Concerning other books in no way related to ministry, grad school, or theology, City of Darkness was a fun mystery placed against the backdrop of the Jack the Ripper killings in 1880s London. Gorky Park is, in my opinion, a masterpiece: in addition to providing a thrilling and thoughtful mystery, it also provides a brilliant look at the USSR during the decline of the 1980s. Polar Star, a sequel to Gorky Park, was good, but not as good. And for Christmas I got the Complete Calvin and Hobbes and read the first volume by year’s end; it was glorious, as Calvin and Hobbes always is.

My overall book total increased from 45 in 2012 to 50 in 2013. I pushed hard to get to the 50-book mark, and honestly, I think is about my limit with all of the other things I have going on. In fact, I expect to read less in 2014 than I did in 2013.

I have already started reading in 2014, and my to-read shelf already has over 30 books on it (these are books I already own; there’s even more on my Amazon wish list), but I always like to hear the recommendations of others. What were your favorite books from 2013 (or whenever you read them)?

For comparison’s sake, you can see the books I read in 2012, 2011, 2010, 2009, and 2008.


  1. Keith Caselman

    That’s awesome that you read so much. The only thing we read in common was Soul Work: Confessions of a Part-Time Monk, by Randy Harris. 50 books, wow I wish I could say I read half that last year. My favorite book of last year had to be Josh Ross’ book Scarred Faith, it was a good reminder that faith is a life time journey and not just a destination.

  2. Adam Noles

    I think I got about 23 books this year, which is down from last year by 4. Taking two classes in the Spring and Fall as well as moving to a new house really diminished my ability to read this past year.
    Also, I took my time reading one book, Strengthening the Soul of Your Leadership by Ruth Haley Barton. This book was very helpful (you should read it). The book takes you through difficulties and deficiencies in ministry through the life of Moses. At the end of each chapter, it gives you opportunities to put the content into application. Very reflective in nature.

    • Luke

      I definitely understand the workload getting in the way of reading. I don’t actually think that 50 books is a sustainable level for me moving forward.
      Thanks for the Barton recommendation; it has now been added to my Amazon wish list as well.
      It’s frustrating; there are SO many books that I want to read…sometimes I want to take a break from grad school just so I can read what I want to!

  3. Jared Dockery

    Impressive list, Luke!

    I recommend “With The Old Breed” by E. B. Sledge when you can get to it. It is considered to be one of the very best memoirs of World War II; since it was written by a Marine in the Pacific War, you will probably get a sense of some of what Grandpa Neal went through.

    I notice you read “Calico Joe.” What did you think of it? For me, the exploits of Calico Joe were too improbable; but the forgiveness story was quite compelling. Plus, it’s set in Arkansas and mentions Searcy!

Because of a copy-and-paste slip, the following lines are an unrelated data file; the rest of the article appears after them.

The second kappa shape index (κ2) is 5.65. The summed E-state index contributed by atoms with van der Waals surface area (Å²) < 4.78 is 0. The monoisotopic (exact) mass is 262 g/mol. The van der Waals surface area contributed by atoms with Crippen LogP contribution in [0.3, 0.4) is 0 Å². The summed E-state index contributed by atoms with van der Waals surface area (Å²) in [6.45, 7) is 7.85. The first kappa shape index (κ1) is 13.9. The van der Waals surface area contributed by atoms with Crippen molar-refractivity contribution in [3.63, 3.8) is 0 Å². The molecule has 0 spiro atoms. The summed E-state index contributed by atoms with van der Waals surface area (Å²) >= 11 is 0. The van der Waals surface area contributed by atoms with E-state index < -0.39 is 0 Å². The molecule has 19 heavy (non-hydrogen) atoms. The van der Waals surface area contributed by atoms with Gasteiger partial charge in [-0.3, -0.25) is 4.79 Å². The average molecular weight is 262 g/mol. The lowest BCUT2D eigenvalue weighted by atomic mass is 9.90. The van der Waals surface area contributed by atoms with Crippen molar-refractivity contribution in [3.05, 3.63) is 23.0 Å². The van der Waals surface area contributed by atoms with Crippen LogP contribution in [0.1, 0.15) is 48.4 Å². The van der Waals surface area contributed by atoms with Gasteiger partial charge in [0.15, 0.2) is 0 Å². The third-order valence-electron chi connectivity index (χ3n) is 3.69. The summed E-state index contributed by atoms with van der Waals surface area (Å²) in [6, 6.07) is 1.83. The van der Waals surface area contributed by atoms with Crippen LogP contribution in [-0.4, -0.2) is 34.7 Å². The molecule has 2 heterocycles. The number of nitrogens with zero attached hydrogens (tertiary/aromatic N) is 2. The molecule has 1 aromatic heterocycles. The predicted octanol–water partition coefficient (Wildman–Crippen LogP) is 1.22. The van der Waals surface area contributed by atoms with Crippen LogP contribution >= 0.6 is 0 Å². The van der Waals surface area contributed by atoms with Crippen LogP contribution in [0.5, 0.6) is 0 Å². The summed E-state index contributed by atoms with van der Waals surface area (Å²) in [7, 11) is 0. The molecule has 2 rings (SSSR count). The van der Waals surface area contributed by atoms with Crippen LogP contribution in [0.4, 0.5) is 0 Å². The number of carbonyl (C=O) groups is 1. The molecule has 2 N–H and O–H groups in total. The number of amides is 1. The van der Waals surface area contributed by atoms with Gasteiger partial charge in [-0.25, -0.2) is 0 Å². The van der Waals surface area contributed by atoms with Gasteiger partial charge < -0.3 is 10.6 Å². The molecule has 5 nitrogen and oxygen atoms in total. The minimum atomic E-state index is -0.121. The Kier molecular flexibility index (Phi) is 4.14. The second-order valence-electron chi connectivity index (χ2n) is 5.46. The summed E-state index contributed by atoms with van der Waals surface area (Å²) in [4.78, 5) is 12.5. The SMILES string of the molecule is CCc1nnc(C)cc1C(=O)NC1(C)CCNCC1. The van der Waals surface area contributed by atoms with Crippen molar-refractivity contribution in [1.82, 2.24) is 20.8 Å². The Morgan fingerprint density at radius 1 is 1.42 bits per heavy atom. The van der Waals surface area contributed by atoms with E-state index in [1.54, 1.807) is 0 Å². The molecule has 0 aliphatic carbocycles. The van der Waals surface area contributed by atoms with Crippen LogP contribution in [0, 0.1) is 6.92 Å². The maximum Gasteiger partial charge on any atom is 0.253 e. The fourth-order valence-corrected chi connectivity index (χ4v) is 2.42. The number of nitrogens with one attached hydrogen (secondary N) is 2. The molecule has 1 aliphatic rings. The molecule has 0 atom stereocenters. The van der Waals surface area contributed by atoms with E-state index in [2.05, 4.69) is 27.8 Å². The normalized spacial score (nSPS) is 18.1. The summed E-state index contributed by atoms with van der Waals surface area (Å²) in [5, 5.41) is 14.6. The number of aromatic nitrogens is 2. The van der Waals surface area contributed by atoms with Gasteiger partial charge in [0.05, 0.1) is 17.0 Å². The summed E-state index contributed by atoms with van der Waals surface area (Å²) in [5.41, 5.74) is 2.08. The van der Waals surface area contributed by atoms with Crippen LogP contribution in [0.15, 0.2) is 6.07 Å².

• Luke

      You gave me With The Old Breed, and it is on my non-theological/ministerial/biblical to-read shelf at home. I will try to get to it this year for sure.
      Calico Joe…improbable, predictable. I did enjoy the Arkansas setting, and the scene with the two old-time ballplayers sitting together at the end to bury the hatchet was touching.

  4. Bill Hooten

    Luke, I thoroughly enjoyed Calico Joe. I also read both of the Duck Commander books (one by Phil, and one by Willie — have got the one by Si, but have not read it yet). I just finished Ben Brewster’s TORN ASUNDER: “The Civil War and the 1906 Division of the Disciples”, and I would recommend it. Right now I am reading LaGard Smith’s ANGELS, DEMONS, AND THE DEVIL — quite interesting.

    • Luke

      Hey Bill, thanks for the comment and recommendations.
      I love Restoration history, so I’m definitely interested in Brewster’s book (though I hadn’t heard of it before). Who is Brewster? Is he Independent/Conservative Christian Church? I see that it’s published by College Press.
      I need to read more LaGard Smith—I’ll add this one to the list.

      • Bill Hooten

        Brewster, when he wrote the book, was the preaching minister at the Airline Drive church of Christ in Bossier City, LA. This is his Master’s Thesis for Cincinnati Christian University and Bible Seminary (conservative Christian). James North wrote the foreword, church history professor from Cincinnati Christian. Some really challenging things about the personalities involved — particularly (to me) McGarvey and Lipscomb.

        • Luke

          Very cool. Thanks for the recommendation; I look forward to it!

  5. Angela Frederick

    As always, I’m pleased when my own weird reading habits encroach upon your list… 🙂

  6. Luke

    You’re generally around me when I’m on break/vacation, so I have extra time to read. And I am susceptible to whatever random things you have lying around. 🙂

  7. Mark Simmons

    I highly recommend Henri Nouwen’s “In His Name”. It’s a quick read, but it is dripping with wisdom about what Christian leadership should look like.

    • Mark Simmons

      My mistake…”In Jesus Name”

      • Luke

        Thanks, Mark. I need to read some more Nouwen. I’ll look into it.
        Hope you’re doing well.

  8. Marion

    Luke, that’s quite a list. I’m sure you may have seen the movie, but I really enjoyed the book True Grit written by Charles Portis, an Arkansas native who still lives in Little Rock. Another good read is Unbroken by Laura Hillenbrand. Just trying to add to your already long list!

    • Luke

      I didn’t even know that True Grit was a book first. That’s great—I’ll have to check it out!